Tuesday, 26 of September of 2017

Economics. Explained.  

Car and Truck Sales

August 2, 2017

Unit car and truck sales rose 0.6% in July after having declined 0.6% in June.  The annual rate is 16.7 million which is 6.0% behind the pace for July of last year.  Clearly, sales have been soft for the past several months, but car sales are notoriously volatile and we are reluctant to believe that this represents a change in trend for a variety of reasons.

First, home sales remain robust.  Because car and home sales are the two biggest ticket items in a consumers budget, it is not surprising that a change in trend will be evident in these two categories first.  If home sales are holding up, car sales should do the same.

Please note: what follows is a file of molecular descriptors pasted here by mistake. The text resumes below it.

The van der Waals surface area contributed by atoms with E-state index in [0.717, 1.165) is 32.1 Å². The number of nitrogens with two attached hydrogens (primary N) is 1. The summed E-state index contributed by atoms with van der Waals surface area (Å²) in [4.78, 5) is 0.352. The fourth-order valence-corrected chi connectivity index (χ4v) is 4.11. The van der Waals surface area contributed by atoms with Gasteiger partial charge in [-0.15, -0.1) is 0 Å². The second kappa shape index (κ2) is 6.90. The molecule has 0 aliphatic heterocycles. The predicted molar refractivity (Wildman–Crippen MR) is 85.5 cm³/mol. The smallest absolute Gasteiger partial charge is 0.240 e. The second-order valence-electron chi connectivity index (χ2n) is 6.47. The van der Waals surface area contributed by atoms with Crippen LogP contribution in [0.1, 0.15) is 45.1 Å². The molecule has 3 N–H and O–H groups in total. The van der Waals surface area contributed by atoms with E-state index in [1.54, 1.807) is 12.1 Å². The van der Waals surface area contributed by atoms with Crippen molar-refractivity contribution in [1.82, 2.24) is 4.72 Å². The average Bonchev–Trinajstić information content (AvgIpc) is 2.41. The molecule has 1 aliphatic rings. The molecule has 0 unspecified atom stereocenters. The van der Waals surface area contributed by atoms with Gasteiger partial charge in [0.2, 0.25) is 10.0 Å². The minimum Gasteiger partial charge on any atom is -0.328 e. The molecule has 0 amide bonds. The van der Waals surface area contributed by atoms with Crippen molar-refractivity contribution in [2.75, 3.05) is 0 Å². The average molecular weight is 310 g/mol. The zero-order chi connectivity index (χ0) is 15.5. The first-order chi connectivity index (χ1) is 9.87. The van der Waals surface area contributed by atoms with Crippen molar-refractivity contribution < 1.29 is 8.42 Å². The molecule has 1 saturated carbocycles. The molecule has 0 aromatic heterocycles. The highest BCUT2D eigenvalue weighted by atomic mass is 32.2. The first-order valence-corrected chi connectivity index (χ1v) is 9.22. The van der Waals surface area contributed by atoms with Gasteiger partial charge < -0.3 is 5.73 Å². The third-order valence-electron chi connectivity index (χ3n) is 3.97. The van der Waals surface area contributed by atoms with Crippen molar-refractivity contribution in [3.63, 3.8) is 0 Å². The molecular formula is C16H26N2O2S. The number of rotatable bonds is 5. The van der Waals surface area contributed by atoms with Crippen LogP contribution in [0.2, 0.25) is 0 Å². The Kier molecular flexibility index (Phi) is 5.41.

Second, the stock market is close to a record high level.  That is an indicator of investor sentiment.  A rising stock market also boosts consumer net worth.

Third, all measures of consumer confidence are close to their highest levels thus far in the business cycle.

Fourth, tax cuts to both individual and corporate income tax rates are likely in store later this year or in 2018.

And, finally, consumers have paid down tons of debt and are now in a position to spend.  Jobs are climbing at a pace of 170 thousand per month.  The unemployment rate has fallen to a level that is below the full employment mark.  Consumers are benefiting from stable and still low gasoline prices. For all of these reasons we look for steady 2.3% growth in 2017, and 2.8% in 2018.

There is simply no reason to believe the drop in car and truck sales in the past few months is a harbinger of slower growth in the months ahead.

Stephen Slifer

NumberNomics

Charleston, SC


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